The moves comes as the FSA reveals that the network was running a 793,508 deficit against the regulator’s solvency measures.
Creditors voted to appoint HKM as administrator at a meeting on December 30 as they felt a third party would be better placed to investigate the sale to Thinc in October.
Members of the Network 300 Action Group, who represent the majority of the creditors, want to see the sale overturned and money returned to Thinc. They have asked liquidator John Harlow to investigate whether the sale was undervalued.
BDO denies any allegations of negligence but says it has informed its professional indemnity insurer of the possibility of a claim.
The FSA has published an extract from its warning notice of October 8, 2004, showing a discrepancy between its view of Network 300’s solvency and that reported by the company.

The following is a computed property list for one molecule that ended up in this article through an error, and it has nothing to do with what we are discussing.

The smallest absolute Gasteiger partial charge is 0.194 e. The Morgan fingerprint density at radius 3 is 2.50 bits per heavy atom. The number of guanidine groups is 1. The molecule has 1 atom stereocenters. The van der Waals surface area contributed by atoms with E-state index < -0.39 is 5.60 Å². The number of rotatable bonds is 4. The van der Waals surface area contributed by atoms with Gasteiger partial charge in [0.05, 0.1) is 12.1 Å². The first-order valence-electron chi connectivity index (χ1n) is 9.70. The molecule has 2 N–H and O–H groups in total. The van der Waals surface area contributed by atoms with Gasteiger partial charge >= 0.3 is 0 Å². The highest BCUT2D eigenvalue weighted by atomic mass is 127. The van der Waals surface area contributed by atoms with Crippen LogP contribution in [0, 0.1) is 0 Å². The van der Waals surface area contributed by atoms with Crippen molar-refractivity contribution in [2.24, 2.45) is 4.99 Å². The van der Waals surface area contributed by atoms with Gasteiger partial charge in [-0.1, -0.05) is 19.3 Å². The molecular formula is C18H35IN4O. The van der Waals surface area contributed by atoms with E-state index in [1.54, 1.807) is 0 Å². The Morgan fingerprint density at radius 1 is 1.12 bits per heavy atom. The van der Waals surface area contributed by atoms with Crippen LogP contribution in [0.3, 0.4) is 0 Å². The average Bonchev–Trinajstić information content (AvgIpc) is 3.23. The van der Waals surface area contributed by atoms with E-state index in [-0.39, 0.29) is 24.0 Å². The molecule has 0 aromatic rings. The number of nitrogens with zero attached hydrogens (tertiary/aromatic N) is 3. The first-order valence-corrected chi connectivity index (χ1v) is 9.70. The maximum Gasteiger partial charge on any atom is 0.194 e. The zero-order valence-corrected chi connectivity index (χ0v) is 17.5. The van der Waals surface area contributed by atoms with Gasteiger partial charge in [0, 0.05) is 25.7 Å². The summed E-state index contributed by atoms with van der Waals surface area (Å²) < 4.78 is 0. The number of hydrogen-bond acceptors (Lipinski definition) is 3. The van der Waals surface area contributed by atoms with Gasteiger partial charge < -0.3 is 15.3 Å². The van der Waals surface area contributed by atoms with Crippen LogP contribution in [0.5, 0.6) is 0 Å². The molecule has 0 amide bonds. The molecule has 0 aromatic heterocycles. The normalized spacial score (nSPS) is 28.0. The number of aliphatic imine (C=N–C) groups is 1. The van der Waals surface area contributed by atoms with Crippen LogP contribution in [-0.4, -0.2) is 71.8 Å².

In its quarterly financial return for the period ending August 31, Network 300 reported an own-funds deficit of 71,036, a net current assets deficit of 268,985 and an expenditure-based requirement deficit of 123,337. But the FSA says after making adjustments to the own-funds calculation as required under its rules, the deficit was in fact 793,508.
The regulator says despite repeated requests and warnings, Network 300 failed to rectify these deficits.
Group 300 Action Group chairman Darren Kempster says: “We feel BDO would have a conflict of interest as a liquidator investigating its actions as an administrator in the sale of Network 300 to Thinc.”
BDO partner Tony Supperstone says: “The action group feel they can overturn the sale to Thinc and their action would be more effective if the liquidation was not carried out by the firm that oversaw the sale.”